1932 US Olympic Saber Team: Norman Armitage, John Huffman, Peter Bruder , Nicholas Muray, Harold Van Buskirk, Ralph Faulkner
1948 US Olympic Saber Fencing Team, London
l to r : George Worth, Dean Cetrulo, Miguel deCapriles, Norman Armitage, Tibor Nyilas, James Flynn
Al Morales, Andre Deladrier, Buzz Hurst at 1960 North Atlantic section championships.
L to r – Steve Mormando, Paul Friedberg, Peter Westbrook, Michael Lofton, Bob Cottingham
Photo by Carl Borack
l to r John Moreau, Jon Normile, Carl Borack
1995 Pan Am Men’s Saber Team Gold
’96 Olympians, photo taken in the holding area prior to Opening Ceremonies in Atlanta
Photo By Carl Borack
1996 Olympic Team at the White House
2008 Men’s Olympic Saber Team, Beijing. Keeth Smart, Jason Rogers, Tim Morehouse, James Williams
17 US saber titles
Robert Max Blum occupies a special place in American fencing. Beginning his successful competitive career as an All-American fencer at Trinity College, Bob went on to capture national or international points in five different decades, became the first of only 2 Americans in history to make the World Championship individual saber finals (1958) (equaled later only by Peter Westbrook) , competed on two US Olympic Teams (1964 Tokyo and 1968 Mexico City), qualified for 3 US Pan American Games teams, won the Metropolitan Division Men’s Individual Saber title 7 times, appeared almost perennially in the final round of the National Championships during the late 1950s and the 1960s, won the United States Saber Team title 10 times for Santelli and later Fencers Club, made the semi-final rounds of a world-circuit saber event at age 46, and officiated at 4 Olympic Games (1964, 1968, 1976, 1984), earning him a place in US saber fencing history. But what also sets him above and apart from so many others has been Bob’s breadth of achievement.
Peter Bruder fenced on the US Olympic Team in 1932 and 1936, and on the 1934 US International Team.
AFLA national foil champion (1941, ’47); national sabre champion (1948). Member, US. Olympic team (1948), reached the semifinals in foil individual and sabre individual. Member, Olympic bronze medal-winning sabre team (1948).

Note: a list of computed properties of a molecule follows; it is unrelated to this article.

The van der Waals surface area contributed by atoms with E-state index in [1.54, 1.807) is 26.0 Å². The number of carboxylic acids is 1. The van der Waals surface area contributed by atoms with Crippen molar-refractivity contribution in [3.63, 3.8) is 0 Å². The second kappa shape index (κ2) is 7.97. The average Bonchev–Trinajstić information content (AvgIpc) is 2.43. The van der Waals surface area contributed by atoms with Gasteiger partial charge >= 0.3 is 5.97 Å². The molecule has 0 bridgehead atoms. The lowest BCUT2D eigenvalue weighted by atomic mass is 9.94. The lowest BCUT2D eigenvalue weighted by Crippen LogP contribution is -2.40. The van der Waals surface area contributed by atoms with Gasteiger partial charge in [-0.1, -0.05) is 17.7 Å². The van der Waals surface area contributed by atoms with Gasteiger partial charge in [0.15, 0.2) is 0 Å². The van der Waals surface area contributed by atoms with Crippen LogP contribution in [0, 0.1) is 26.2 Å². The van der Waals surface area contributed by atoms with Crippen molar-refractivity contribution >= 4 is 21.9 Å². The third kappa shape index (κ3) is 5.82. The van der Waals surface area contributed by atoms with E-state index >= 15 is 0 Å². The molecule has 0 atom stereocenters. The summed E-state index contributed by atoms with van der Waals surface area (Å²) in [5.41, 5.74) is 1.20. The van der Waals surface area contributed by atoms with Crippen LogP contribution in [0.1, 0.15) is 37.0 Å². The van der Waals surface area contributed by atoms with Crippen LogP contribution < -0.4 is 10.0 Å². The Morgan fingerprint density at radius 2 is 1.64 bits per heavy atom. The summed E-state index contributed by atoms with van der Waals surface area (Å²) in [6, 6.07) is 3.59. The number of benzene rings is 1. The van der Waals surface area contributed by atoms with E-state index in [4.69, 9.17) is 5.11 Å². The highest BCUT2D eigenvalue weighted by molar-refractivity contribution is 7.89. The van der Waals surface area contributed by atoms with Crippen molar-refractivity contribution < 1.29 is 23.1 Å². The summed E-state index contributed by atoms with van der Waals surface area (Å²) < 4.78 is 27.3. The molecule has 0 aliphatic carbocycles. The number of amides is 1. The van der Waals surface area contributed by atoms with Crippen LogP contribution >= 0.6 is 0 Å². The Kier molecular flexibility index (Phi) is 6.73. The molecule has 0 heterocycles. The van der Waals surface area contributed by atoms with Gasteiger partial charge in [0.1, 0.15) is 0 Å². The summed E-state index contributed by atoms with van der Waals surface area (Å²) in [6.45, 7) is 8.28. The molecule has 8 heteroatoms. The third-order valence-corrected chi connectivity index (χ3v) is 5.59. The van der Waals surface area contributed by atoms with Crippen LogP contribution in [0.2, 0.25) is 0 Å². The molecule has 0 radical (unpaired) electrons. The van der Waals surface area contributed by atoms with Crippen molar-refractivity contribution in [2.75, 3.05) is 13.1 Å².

Shoulders slumped. Hands plunged deep into Levi pockets when they weren’t wrapped around a weapon. The “plain wrap” baseball cap. And a heart as boundless as Olympic dreams. Tom DiCerbo was a living, breathing caricature of the gruff, “do it my way or else” fencing coach, but most of all, he was one hell of a human being.
Pan Am Games Saber Team member, 1959 Pan Am Gold Medal, and 1971 Pan Am Silver Medal. Miwest Section Saber Champion 24 times. USFA Board of Directors Member 1959 – 1991
Pan American saber champion, 1968
“The mindset I learned from my coach, is that if your facing someone you know you can beat, you shouldn’t be nervous,” says Levitt…
Men’s Individual Sabre
1904 William Grebe, Silver
1904 Albertson Van Zo Post, Bronze
1984 Peter Westbrook, Bronze
Norman Armitage: 1929 (out), 1930, 1930 (out), 1932 (out), 1933 (out), 1934, 1935, 1935 (out), 1936, 1939, 1939 (out), 1940, 1940 (out), 1941, 1942, 1943, 1945
Peter Westbrook: 1974, 1975, 1979, 1980, 1981, 1982, 1983, 1984, 1985, 1986, 1988, 1989, 1995
(1892-1965) – Born in Hungary. AFLA national sabre champion (1927, ’28). Member, U.S. Olympic team (1928, ’32). Known as the “photographer of the famous” – he was the outstanding portraitist of the 1920’s and ’30’s.
Tibor Nyilas’ achievements in fencing were simply spectacular. A youthful national star in his native Hungary before he came to the United States in 1939, Tibor absolutely dominated American Saber Fencing for more than twenty years.
William Scott O’Connor, Charles Tatham, C. C. Nadal, and Albertson Van Zo Post
World Class Fencer
Orban is a star. An international star. He can do everything that ever was intended to be done with a saber. And he probably can do it faster than anybody. He is generally acknowledged to be one of the three fastest, if not the fastest, man in the world. (exerpt from “Spotlight is on Alex Orban, by Jack Keane”)
1908 US National Saber champion, 1910 Silver medalist in the US 3-weapon competition Continue reading →
Two-time NCAA Championships bronze medalist for Ohio State, in 2002 and 2003; Bronze, individual saber, 2003 Pan Am Games and member of Gold-medal U.S. team; 8th, Senior “A” World Cup, Madrid, SPA, May 2003
Seven Hall of Famers in the NY Fencers Club – Rene Pinchart, Warren Dow, Giorgio Santelli, Tibor Nyilas, Lajos Csiszar, Dean Cetrulo, and Norman Armitage Seven Hall of Famers in the NY Fencers Club – Rene Pinchart, Warren Dow, Giorgio Santelli, Tibor Nyilas, Lajos Csiszar, Dean Cetrulo, and Norman Armitage
1888 Hildreth Bloodgood
1889 Luis Franke
1890 George Heintz
1891 Charles Bothner
1892 Rudolph Haubold
1893 Graeme Hammond
Harold Van Buskirk, from the Houston Post, 1964
Lieutenant Hubert Van Blijenburgh, an officer of the Dutch Army who has been represending the N.Y.A.C in fencing contests this year, is not going to remain very long in the United States. He is taking a course in the Y.M.C.A. College at Springfield, Mass, having been sent there by his Government, and after finishing up his studies will return to his native land to assume an important position in the Royal Military Academy, which is an institution similar to West Point.
13-time national champion and six-time Olympian.
U.S. national sabre champion (1954); medalist five times. U.S. Olympic team (1948, ’52, ’56, ’60). Finalist, Olympic sabre individual (1948) – fifth place. Member, bronze medal-winning sabre team (1948) and fourth place sabre team (1960). One of the leading officials in the sport.